In an analysis by Adam Mastroianni, a postdoc scholar at Columbia Business School, “the same” keeps rising to the top — across all media.
Simply, there are fewer winners.
Mastroianni calls this our Cultural Oligopoly. “A cartel of superstars has conquered culture,” he writes.
“Until the year 2000, about 25% of top-grossing movies were prequels, sequels, spinoffs, remakes, reboots, or cinematic universe expansions. Since 2010, it’s been over 50% every year. In recent years, it’s been close to 100%.”
“Since 2000, about a third of the top 30 most-viewed shows are either spin offs of other shows in the top 30 (e.g., CSI and CSI: Miami) or multiple broadcasts of the same show (e.g., American Idol on Monday and American Idol on Wednesday).”
“In the 1950s, a little over half of the authors in the Top 10 had been there before. These days, it’s closer to 75%.”
“In the late 1990s, 75% or less of best selling video games were franchise installments. Since 2005, it’s been above 75% every year, and sometimes it’s 100%.”
Software engineer Azhad Syed identified the same “Cultural Oligopoly” in his analysis of the music industry.
“The number of different artists that crack the Top 100 is decreasing over time. In conjunction with fewer and fewer artists on the charts, each of those artists is charting 1.5x to 2x as many songs per year.”
Meanwhile, “old” music — defined as having been released more than 18 months — now accounts for 72% of the market in the U.S. And though 18 months is admittedly a flawed definition of “old,” more widely, the consumption of old music is growing, while demand for new music is also declining.
In assessing this record for The Atlantic, music critic and historian Ted Gioia writes,
“Never before in history have new tracks attained hit status while generating so little cultural impact.”
The old is winning financially, but it’s also winning creatively. Rolling Stone Magazine forecasts the continued rise of “interpolations” — the cousin of sampling in which song structure is borrowed and made “new.”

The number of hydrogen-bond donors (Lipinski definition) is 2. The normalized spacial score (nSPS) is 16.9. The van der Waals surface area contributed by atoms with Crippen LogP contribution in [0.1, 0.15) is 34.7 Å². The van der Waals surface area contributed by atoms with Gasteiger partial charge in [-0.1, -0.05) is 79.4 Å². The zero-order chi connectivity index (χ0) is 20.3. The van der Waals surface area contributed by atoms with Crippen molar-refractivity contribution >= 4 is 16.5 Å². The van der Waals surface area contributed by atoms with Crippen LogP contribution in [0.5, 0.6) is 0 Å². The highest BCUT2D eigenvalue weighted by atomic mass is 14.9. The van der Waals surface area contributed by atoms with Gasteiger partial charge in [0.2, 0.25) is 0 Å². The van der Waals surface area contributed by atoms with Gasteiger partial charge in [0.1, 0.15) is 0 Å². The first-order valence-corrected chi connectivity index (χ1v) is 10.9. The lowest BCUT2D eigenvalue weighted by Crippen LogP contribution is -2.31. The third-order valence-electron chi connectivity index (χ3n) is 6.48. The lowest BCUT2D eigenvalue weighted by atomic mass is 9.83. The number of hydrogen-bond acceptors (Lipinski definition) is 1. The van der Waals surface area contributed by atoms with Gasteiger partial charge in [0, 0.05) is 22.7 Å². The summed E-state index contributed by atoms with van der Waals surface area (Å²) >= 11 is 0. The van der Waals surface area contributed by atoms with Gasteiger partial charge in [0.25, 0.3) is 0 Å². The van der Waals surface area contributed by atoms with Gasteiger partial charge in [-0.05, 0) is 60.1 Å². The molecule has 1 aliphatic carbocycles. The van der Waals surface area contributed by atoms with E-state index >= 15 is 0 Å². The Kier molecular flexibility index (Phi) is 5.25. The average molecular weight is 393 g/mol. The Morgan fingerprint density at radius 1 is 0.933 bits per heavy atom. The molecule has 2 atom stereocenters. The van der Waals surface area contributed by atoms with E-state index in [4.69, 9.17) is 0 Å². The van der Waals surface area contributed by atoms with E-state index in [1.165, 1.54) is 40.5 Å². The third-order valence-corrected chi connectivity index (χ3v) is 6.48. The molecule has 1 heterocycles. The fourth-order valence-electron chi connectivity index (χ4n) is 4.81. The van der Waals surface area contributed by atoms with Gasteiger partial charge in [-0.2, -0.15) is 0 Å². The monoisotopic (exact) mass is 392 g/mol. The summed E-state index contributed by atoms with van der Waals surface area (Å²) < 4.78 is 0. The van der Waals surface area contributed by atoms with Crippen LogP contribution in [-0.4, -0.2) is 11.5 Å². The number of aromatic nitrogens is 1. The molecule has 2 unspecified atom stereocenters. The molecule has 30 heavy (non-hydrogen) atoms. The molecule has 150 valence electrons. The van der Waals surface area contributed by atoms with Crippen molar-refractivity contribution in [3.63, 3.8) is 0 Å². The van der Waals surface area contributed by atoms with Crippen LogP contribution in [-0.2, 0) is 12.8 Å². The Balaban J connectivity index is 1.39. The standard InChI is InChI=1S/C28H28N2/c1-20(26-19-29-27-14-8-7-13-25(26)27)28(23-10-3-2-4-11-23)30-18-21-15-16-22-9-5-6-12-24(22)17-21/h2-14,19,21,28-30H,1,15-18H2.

“Don’t expect interpolations to slow down anytime soon — rather, the total opposite is likely. Publishing companies are sitting on mountains of instantly recognizable songs [...] Now that the business is focused around streaming singles, they have a chance to juice them once again.”
As a result, the hottest private equity investments as of late have been the publishing catalogs of accomplished artists. In fact, according to VP of Business and Legal Affairs at Sony Music Publishing, Dag Sandsmark,
“The world’s largest music publisher has received twice as many requests for samples and interpolations from its catalog two years in a row.”
Which translates to this: today, from film and TV, to books, video games, and music, there’s statistically less diversification rising to the top. And while it’s given that everything in culture is a remix, the intensity of today’s reliance on what’s come before seems worthy of our attention.
What’s causing this systemic malfunction?
Causes of Creative Collapse
Most obviously, we’re discussing two very distinct and seemingly competing media environments.
For creators, there’s the bottom-up, democratized access to tools, enabling massive amounts of content to be made and syndicated frictionlessly. In the Creator Economy everyone can be a player and “make it.”